- We present the data of the 2nd research expedition of the European Dry Grassland Group (EDGG), which was conducted in 2010 in Central Podolia, Ukraine. The aim was to collect plot data to compare Ukrainian dry grasslands with those of other parts of Europe in terms of syntaxonomy and biodiversity. We sampled 21 nested-plot series (0.0001–100 m²) and 184 normal plots (10 m²) covering the full variety of dry grassland types occurring in the study region. For all plots, we recorded species composi-tion of terrestrial vascular plants, bryophytes and lichens, while for the 226 10-m² plots we estimated and measured percentage cover of all species, structural, topographic, soil and landuse parameters. The 10-m² plots were used for phytosociological classification based on iteratively refined TWINSPAN classification as well as for DCA ordination. Differences between the derived vegetation types with respect to environmental conditions and species richness were assessed with ANOVAs. We assigned our plots to nine association-level units but refrained from placing them into formal associations with two exceptions. In the study area, dry grasslands of the Festuco-Brometea were far more common than those of the Koelerio-Corynephoretea. Among the Festuco-Brometea, xeric Festucetalia valesiacae grasslands were more frequent and represented by the Festucion valesiacae (2 associations, including the Allio taurici-Dichanthietum ischaemi ass. nova) and the Stipion lessingianae (1) compared to the Brachypodietalia pinnati with the Agrostio vinealis-Avenulion schellianae (3). The Koelerio-Corynephoretea were represented by three associations, each from a different order and alliance: basiphilous outcrops (Alysso alyssoidis-Sedetalia: Alysso alyssoidis-Sedion?), acidophilous outcrops (Sedo-Scleranthetalia: Veronico dillenii-Sedion albi?) and mesoxeric sandy grasslands (Trifolio arvensis-Festucetalia ovinae: Agrostion vinealis). We discuss the issue of the mesoxeric order Galietalia veri placed within the Molinio-Arrhenatheretea by Ukrainian authors and conclude that the content of that order would probably be better placed in the mesoxeric orders of the Koelerio-Corynephoretea and Festuco-Brometea. Other syntaxonomic questions could not be solved with our geographically limited dataset and await a supraregional analysis, e.g. whether the Ukrainian outcrop communities should be assigned to the same alliances as known from Central Europe or rather represent new vicariant units. The analysis of the biodiversity patterns showed that at a grain size of 10 m², Podolian Koelerio-Corynephoretea communities were overall richer than Festuco-Brometea communities (46.4 vs. 40.6 species). This difference was due to the Koelerio-Corynephoretea containing twice as many bryophytes and nine times more lichens, while vascular plant species richness did not differ significantly between classes. The orders within the classes showed no real differences in species richness. The richness patterns observed in Podolia were almost the opposite of those usually found in dry grasslands, where Brachypodietalia pinnati are richer than Festucetalia valesiacae, and these richer than stands of the Koelerio-Corynpehoretea – and we do not have a good explanation for these idiosyncrasies. In conclusion, Podolian dry grasslands behave quite unexpectedly regarding biodiversity, and their syntaxonomy is still poorly understood. These knowledge gaps can only be addressed with supranational analyses based on comprehensive datasets.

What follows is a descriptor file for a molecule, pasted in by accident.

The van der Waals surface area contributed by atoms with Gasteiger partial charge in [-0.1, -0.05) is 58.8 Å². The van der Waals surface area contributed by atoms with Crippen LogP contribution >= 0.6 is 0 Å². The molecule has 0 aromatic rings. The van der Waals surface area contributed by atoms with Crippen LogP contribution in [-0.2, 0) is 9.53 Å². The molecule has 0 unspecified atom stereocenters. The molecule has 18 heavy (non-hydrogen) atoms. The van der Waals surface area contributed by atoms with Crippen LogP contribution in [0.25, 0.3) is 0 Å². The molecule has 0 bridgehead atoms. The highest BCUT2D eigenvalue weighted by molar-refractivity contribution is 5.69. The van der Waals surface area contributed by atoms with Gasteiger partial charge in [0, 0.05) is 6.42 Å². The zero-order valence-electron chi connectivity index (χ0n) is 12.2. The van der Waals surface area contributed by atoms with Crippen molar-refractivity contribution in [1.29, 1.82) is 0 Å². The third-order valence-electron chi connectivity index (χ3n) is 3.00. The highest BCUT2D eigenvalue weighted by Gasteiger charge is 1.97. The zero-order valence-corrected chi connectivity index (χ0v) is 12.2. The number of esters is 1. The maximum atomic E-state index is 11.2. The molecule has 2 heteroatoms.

- Dry grasslands: species interactions and distribution – Editorial to the Special Feature with contributions from the 6th European Dry Grassland Meeting 2009 in Halle (Saale) (2010)
- In our contribution, we report on the 6th European Dry Grassland Meeting held from 31 August to 1 September 2009 in Halle (Saale), Germany. The meeting was attended by 40 participants, who gave 15 oral and 17 poster presentations. The rapid positive development of the European Dry Grassland Group (EDGG), the organiser of this conference, is mentioned: the inclusion of the EDGG in the International Association for Vegetation Science (IAVS) as a working group, the establishment of two new subgroups focussing on Mediterranean and South-East European dry grasslands, respectively, and the organisation of the first EDGG research expedition in 2010 belong to the most important events. In the last part of our contribution, we give a short introduction to the six articles of this Special Feature. Two of them deal with phytosociological classification of semi-natural grassland communities, one with vegetation- environment relationships. Two papers are concerned with conservational topics, one focussing on the population structure of endangered Pulsatilla patens, the other dealing with conservation of xeric grasslands in Transylvania. The last paper examines temporal changes in calcareous grasslands with regard to species diversity.